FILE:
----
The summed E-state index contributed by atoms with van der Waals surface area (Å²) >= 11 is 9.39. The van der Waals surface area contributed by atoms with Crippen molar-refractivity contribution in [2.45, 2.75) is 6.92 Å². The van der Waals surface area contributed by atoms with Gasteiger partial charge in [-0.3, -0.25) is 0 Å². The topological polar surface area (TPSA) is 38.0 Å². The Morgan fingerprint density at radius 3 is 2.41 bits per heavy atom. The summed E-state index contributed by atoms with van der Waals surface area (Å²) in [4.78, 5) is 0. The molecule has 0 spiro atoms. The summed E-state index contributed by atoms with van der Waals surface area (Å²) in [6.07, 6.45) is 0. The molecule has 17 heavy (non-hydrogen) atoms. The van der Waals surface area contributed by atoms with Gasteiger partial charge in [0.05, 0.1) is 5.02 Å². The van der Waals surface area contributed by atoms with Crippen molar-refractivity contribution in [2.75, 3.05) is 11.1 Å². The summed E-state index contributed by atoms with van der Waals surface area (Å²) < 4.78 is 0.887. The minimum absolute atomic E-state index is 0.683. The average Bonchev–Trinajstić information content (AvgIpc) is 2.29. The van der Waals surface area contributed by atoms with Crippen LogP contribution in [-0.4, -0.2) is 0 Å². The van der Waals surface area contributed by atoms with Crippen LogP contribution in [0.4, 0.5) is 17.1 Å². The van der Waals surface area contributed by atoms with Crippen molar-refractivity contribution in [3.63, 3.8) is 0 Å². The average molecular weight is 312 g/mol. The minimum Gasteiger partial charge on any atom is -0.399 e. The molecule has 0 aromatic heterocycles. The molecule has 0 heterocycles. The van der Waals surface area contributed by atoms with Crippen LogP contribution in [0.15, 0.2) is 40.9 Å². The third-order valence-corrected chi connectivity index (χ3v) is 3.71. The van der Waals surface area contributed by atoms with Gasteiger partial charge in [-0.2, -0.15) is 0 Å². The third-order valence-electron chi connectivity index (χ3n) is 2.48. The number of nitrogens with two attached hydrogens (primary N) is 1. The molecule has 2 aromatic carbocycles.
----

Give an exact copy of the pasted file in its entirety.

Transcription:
The summed E-state index contributed by atoms with van der Waals surface area (Å²) >= 11 is 9.39. The van der Waals surface area contributed by atoms with Crippen molar-refractivity contribution in [2.45, 2.75) is 6.92 Å². The van der Waals surface area contributed by atoms with Gasteiger partial charge in [-0.3, -0.25) is 0 Å². The topological polar surface area (TPSA) is 38.0 Å². The Morgan fingerprint density at radius 3 is 2.41 bits per heavy atom. The summed E-state index contributed by atoms with van der Waals surface area (Å²) in [4.78, 5) is 0. The molecule has 0 spiro atoms. The summed E-state index contributed by atoms with van der Waals surface area (Å²) in [6.07, 6.45) is 0. The molecule has 17 heavy (non-hydrogen) atoms. The van der Waals surface area contributed by atoms with Gasteiger partial charge in [0.05, 0.1) is 5.02 Å². The van der Waals surface area contributed by atoms with Crippen molar-refractivity contribution in [2.75, 3.05) is 11.1 Å². The summed E-state index contributed by atoms with van der Waals surface area (Å²) < 4.78 is 0.887. The minimum absolute atomic E-state index is 0.683. The average Bonchev–Trinajstić information content (AvgIpc) is 2.29. The van der Waals surface area contributed by atoms with Crippen LogP contribution in [-0.4, -0.2) is 0 Å². The van der Waals surface area contributed by atoms with Crippen LogP contribution in [0.4, 0.5) is 17.1 Å². The van der Waals surface area contributed by atoms with Crippen molar-refractivity contribution in [3.63, 3.8) is 0 Å². The average molecular weight is 312 g/mol. The minimum Gasteiger partial charge on any atom is -0.399 e. The molecule has 0 aromatic heterocycles. The molecule has 0 heterocycles. The van der Waals surface area contributed by atoms with Crippen LogP contribution in [0.15, 0.2) is 40.9 Å². The third-order valence-corrected chi connectivity index (χ3v) is 3.71. The van der Waals surface area contributed by atoms with Gasteiger partial charge in [-0.2, -0.15) is 0 Å². The third-order valence-electron chi connectivity index (χ3n) is 2.48. The number of nitrogens with two attached hydrogens (primary N) is 1. The molecule has 2 aromatic carbocycles.